Researchers tested 57 products that were marketed as “sports enhancers” that either claimed to have stimulant or muscle-building effects, often advertised with nebulous claims such as “fat burners,” “thermogenic,” “preworkout”, or “metabolism booster.” The researchers focused on supplements that claimed to contain one of the following active ingredients: Rauwolfia vomitoria, methylliberine, halostachine, turkesterone, and octopamine, and they tested the products to see if the supplements contained the advertised ingredients and if the dose matched the labeling. They also tested for banned ingredients. The results are shocking but unsurprising to anyone who follows the supplement industrial complex.
Of the 57 products evaluated, here’s what was found:
40% didn’t contain the active ingredient listed on the label. Yes, 40%.
Of the 60% that did contain the active ingredient, the amount ranged from 0.02% to 334% of the dose listed on the label.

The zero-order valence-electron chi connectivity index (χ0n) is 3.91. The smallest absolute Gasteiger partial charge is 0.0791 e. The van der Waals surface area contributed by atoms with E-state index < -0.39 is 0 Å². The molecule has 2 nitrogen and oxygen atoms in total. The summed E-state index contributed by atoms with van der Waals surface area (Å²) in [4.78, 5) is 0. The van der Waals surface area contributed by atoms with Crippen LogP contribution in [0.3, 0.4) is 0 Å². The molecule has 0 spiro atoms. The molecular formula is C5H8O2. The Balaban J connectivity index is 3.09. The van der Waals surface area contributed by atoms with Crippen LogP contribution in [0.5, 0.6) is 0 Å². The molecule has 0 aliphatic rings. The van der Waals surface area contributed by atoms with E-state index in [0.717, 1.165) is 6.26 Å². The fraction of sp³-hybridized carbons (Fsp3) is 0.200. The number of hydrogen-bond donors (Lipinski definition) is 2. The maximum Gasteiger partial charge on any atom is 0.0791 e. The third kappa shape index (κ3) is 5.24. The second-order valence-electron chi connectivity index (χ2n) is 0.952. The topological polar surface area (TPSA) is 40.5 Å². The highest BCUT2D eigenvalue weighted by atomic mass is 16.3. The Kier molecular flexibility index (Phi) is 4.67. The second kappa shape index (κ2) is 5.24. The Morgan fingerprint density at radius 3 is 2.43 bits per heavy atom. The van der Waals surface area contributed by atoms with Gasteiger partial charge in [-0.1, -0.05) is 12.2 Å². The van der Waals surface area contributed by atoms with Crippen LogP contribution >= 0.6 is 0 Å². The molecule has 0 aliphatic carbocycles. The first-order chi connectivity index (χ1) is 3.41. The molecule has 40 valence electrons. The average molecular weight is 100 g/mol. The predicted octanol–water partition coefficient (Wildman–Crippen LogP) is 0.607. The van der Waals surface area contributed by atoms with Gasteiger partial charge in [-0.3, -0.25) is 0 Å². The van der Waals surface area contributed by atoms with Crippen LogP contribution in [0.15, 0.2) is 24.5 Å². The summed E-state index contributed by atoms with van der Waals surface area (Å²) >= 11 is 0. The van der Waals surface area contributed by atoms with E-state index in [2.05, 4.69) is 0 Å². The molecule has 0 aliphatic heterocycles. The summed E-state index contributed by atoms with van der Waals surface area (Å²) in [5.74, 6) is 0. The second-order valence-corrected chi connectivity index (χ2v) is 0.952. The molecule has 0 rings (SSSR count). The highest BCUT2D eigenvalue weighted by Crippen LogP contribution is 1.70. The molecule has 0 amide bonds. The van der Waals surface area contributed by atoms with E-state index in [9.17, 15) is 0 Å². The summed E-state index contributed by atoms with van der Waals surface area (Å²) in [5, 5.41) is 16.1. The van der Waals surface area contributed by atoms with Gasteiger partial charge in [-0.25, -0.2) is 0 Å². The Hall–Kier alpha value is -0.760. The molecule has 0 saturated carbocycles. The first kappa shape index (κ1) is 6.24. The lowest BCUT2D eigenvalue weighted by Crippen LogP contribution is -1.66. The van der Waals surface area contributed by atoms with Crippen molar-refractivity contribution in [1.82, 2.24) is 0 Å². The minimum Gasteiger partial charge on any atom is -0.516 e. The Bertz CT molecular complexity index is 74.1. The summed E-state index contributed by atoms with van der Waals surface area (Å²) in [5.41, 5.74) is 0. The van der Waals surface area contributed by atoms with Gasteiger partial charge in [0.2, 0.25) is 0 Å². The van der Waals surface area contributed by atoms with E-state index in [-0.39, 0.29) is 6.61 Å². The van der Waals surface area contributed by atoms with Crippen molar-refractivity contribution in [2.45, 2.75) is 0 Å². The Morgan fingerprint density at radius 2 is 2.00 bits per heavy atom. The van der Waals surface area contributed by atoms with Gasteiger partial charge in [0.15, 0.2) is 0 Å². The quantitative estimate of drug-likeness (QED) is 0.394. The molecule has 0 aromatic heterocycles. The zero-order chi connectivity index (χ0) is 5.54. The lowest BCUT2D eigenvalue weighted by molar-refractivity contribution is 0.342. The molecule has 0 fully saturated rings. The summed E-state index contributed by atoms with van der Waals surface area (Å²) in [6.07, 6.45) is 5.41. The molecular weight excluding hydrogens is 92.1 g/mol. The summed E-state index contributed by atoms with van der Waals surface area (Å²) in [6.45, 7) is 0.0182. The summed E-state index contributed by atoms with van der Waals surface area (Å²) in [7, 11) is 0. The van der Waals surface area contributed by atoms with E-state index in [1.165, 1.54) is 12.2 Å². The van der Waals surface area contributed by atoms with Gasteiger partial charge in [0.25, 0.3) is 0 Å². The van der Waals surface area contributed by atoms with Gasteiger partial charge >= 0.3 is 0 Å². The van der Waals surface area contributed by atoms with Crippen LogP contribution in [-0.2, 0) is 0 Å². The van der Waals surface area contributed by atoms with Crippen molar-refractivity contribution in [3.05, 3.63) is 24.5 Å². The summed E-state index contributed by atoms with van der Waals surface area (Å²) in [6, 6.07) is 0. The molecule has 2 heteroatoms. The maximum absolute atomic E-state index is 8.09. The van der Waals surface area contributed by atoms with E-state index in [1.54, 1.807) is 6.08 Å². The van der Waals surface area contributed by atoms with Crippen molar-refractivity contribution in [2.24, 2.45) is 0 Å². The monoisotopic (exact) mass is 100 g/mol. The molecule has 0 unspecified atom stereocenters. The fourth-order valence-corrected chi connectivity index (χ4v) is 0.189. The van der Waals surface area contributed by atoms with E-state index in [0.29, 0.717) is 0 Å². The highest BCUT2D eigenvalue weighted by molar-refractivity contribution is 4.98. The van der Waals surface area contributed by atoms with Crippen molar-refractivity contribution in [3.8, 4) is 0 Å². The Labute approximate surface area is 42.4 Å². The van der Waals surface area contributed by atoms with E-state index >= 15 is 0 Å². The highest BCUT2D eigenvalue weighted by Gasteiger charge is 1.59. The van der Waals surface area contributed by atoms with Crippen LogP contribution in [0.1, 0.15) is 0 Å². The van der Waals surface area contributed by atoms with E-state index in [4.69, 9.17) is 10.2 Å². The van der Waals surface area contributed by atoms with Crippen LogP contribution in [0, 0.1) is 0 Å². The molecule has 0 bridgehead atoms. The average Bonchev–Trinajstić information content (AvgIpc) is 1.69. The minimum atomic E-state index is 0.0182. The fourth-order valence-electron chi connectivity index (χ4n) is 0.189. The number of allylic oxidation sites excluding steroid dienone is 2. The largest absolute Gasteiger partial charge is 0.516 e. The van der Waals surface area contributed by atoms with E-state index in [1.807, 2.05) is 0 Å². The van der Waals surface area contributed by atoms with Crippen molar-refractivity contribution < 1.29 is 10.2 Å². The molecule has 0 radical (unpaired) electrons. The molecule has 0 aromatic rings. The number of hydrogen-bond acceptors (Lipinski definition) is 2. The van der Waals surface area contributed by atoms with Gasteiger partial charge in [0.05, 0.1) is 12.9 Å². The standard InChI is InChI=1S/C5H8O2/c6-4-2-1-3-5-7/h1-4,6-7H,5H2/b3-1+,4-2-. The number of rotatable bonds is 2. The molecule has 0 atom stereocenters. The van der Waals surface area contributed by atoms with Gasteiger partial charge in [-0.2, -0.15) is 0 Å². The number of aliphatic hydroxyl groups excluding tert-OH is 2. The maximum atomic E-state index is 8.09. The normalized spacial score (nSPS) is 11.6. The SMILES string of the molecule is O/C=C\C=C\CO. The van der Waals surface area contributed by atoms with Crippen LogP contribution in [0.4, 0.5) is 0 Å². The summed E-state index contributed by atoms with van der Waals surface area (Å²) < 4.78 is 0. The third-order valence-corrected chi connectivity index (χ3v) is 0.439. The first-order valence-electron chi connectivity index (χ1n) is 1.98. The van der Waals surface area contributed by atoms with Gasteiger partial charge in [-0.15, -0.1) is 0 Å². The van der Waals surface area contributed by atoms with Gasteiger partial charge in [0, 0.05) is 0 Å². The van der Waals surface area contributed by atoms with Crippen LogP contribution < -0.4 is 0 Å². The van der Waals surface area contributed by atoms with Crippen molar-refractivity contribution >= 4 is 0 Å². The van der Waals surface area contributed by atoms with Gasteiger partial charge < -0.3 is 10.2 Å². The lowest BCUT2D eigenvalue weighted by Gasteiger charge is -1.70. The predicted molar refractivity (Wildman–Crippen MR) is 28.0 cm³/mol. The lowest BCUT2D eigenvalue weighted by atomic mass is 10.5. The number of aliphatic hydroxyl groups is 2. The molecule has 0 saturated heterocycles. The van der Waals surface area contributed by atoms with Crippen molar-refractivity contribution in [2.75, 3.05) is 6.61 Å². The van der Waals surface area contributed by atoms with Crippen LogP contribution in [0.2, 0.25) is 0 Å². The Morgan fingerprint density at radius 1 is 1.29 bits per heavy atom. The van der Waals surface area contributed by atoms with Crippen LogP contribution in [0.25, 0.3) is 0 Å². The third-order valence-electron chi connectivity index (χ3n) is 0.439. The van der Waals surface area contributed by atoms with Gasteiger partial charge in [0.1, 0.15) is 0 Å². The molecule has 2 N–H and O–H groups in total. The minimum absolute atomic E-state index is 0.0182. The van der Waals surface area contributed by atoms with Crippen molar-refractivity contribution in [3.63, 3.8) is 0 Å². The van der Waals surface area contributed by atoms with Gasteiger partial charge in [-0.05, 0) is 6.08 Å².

Only 11% had accurate labeling and contained the active ingredient and the advertised amount within a 10% margin of error. Another way to look at this is that 89% had inaccurate labeling in some manner.
12% contained an ingredient banned by the Food and Drug Administration (FDA). One supplement contained four banned ingredients, and one contained a substance that has never been approved for human use in any country! This is also not the first time that experimental substances not approved for use in humans have been identified in supplements!!!! Sadly, sometimes you need four exclamation marks.
Yes, the number of products labeled corrected was about the same as the number that contained a banned ingredient. Not exactly a confidence-inspiring industry.